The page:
Many of us who use iOS devices like to be on the ball and upgrade to the latest iPhone or iPad. This kind of early adoption philosophy comes with numerous benefits, but also with some risks as well. On the other hand, these risks should be non-existent when it comes to companies like Apple, with thousands of engineers testing even the smallest parts of a new device. However, it somehow happens that early adopters face some problems.
As numerous recently surfaced reports are saying, there is a problem with hissing noises coming from the back of the newly launched iPhone 7. Stephen Hackett (who runs 512Pixels.com) was the first to point out to a strange sound coming from his phone.
According to his blog post, it was clear the sounds were coming from back of the phone, possibly from CPU. In addition, these hissing sounds seemed to get worse if the iPhone is under load.
For the moment, several theories have come up to explain why this might be happening. Jon Fingas (Engadget) says that “some suspect coil while or similar electromagnetic effects”. Coil noises come from electromagnetic coils which may act as inductors or transformers. This means that they have a certain resonant frequency.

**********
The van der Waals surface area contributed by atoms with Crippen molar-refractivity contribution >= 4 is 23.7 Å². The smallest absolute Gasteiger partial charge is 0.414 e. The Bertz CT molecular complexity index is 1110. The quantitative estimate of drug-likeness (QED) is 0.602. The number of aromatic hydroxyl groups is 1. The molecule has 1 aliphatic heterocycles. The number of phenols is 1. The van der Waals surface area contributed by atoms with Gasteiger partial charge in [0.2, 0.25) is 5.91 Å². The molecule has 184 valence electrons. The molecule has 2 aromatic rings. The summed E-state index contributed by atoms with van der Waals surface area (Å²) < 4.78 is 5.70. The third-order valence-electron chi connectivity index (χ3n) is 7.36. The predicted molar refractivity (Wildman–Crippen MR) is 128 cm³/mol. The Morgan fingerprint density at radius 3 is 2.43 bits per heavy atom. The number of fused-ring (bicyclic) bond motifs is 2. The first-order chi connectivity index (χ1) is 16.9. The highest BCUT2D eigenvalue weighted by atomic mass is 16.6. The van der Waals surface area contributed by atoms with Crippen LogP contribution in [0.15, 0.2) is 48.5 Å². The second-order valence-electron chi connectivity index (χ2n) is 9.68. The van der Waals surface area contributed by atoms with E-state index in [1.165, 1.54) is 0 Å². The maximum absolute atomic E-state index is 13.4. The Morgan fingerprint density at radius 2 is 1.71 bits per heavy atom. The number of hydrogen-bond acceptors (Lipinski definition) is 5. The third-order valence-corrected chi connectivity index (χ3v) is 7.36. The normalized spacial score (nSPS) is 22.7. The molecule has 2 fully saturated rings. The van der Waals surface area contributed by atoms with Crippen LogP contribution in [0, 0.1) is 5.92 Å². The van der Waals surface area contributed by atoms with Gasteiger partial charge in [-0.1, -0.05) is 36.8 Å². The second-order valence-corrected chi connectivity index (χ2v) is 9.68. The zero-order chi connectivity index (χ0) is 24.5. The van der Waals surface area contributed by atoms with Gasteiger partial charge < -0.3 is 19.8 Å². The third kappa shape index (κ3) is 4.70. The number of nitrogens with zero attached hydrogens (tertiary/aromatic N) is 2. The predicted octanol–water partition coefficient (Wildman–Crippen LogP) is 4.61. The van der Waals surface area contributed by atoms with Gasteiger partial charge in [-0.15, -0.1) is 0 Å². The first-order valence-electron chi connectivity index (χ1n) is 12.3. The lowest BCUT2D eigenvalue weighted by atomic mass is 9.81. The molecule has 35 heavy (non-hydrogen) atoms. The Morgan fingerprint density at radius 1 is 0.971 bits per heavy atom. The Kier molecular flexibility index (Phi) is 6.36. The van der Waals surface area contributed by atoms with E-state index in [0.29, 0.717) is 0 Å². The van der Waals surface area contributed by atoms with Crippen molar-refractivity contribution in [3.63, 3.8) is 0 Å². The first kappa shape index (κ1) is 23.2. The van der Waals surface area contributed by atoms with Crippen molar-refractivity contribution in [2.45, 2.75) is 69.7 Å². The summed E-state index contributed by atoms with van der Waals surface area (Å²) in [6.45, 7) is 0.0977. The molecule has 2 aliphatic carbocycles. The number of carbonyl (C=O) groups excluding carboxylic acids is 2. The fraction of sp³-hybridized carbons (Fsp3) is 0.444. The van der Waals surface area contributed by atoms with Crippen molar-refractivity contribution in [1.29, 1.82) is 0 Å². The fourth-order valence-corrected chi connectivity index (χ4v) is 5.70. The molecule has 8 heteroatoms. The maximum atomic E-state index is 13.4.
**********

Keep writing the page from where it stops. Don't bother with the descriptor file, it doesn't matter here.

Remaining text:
The bottom line is that this causes resonance and physical vibration, which produces the hissing sound. Many of us have experienced this with our PCs, but this is not something that is usually associated with smartphones. Once again, we are talking about Apple here, so we can sure that the company has taken necessary steps to avoid this. This includes isolating the coils from the rest of the device.
AppleInsider has come up with another explanation, which says that the hissing sounds “could involve the RF transmitter or some other form of interference with the speaker system”. In a similar manner, iOS developers are claiming that this problem is equivalent to hearing the fans spinning up loudly every time your Mac’s CPU gets used to its actual potential.
Either way, this could actually be a good marketing for Apple, since this sort of problem was until recently limited to computers. Since the iPhone 7 features the A10 Fusion processor, this could testify to the iPhone’s power. Numerous benchmarks have already showed that the A10 Fusion is more capable than entry-level MacBook Air, which gives you an idea on how powerful the new iPhone actually is.
The good news is that if you hear some hissing sounds from your new iPhone 7, Apple will gladly replace it for you. Hackett contacted AppleCare and managed to get a new phone. Still, you should count on some waiting time, since supplies are extremely limited at the moment. Either way, this is you only option since there is no fix for this problem when it comes to computers. Since the iPhone 7 is tightly sealed and waterproof, there is absolutely no fix other than replacing it. Let’s just hope that you won’t receive a unit from this manufacturing batch.